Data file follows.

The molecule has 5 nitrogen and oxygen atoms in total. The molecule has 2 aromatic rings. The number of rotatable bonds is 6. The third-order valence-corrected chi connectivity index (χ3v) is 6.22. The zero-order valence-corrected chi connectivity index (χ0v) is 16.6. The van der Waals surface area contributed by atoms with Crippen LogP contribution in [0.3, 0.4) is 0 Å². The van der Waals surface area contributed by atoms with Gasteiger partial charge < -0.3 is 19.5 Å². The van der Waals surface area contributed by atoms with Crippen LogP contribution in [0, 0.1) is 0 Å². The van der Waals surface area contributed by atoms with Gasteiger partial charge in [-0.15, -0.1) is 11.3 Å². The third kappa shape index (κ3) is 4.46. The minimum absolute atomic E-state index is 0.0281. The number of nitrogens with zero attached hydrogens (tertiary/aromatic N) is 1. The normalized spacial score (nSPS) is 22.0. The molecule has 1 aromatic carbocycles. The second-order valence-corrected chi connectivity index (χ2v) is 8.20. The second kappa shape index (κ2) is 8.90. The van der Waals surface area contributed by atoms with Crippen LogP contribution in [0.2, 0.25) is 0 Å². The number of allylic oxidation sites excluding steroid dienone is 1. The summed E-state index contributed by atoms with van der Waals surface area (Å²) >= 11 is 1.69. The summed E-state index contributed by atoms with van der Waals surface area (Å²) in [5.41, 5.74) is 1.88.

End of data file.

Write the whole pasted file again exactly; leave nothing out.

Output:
The molecule has 5 nitrogen and oxygen atoms in total. The molecule has 2 aromatic rings. The number of rotatable bonds is 6. The third-order valence-corrected chi connectivity index (χ3v) is 6.22. The zero-order valence-corrected chi connectivity index (χ0v) is 16.6. The van der Waals surface area contributed by atoms with Crippen LogP contribution in [0.3, 0.4) is 0 Å². The van der Waals surface area contributed by atoms with Gasteiger partial charge < -0.3 is 19.5 Å². The van der Waals surface area contributed by atoms with Crippen LogP contribution in [0, 0.1) is 0 Å². The van der Waals surface area contributed by atoms with Gasteiger partial charge in [-0.15, -0.1) is 11.3 Å². The third kappa shape index (κ3) is 4.46. The minimum absolute atomic E-state index is 0.0281. The number of nitrogens with zero attached hydrogens (tertiary/aromatic N) is 1. The normalized spacial score (nSPS) is 22.0. The molecule has 1 aromatic carbocycles. The second-order valence-corrected chi connectivity index (χ2v) is 8.20. The second kappa shape index (κ2) is 8.90. The van der Waals surface area contributed by atoms with Crippen LogP contribution in [0.2, 0.25) is 0 Å². The number of allylic oxidation sites excluding steroid dienone is 1. The summed E-state index contributed by atoms with van der Waals surface area (Å²) >= 11 is 1.69. The summed E-state index contributed by atoms with van der Waals surface area (Å²) in [5.41, 5.74) is 1.88.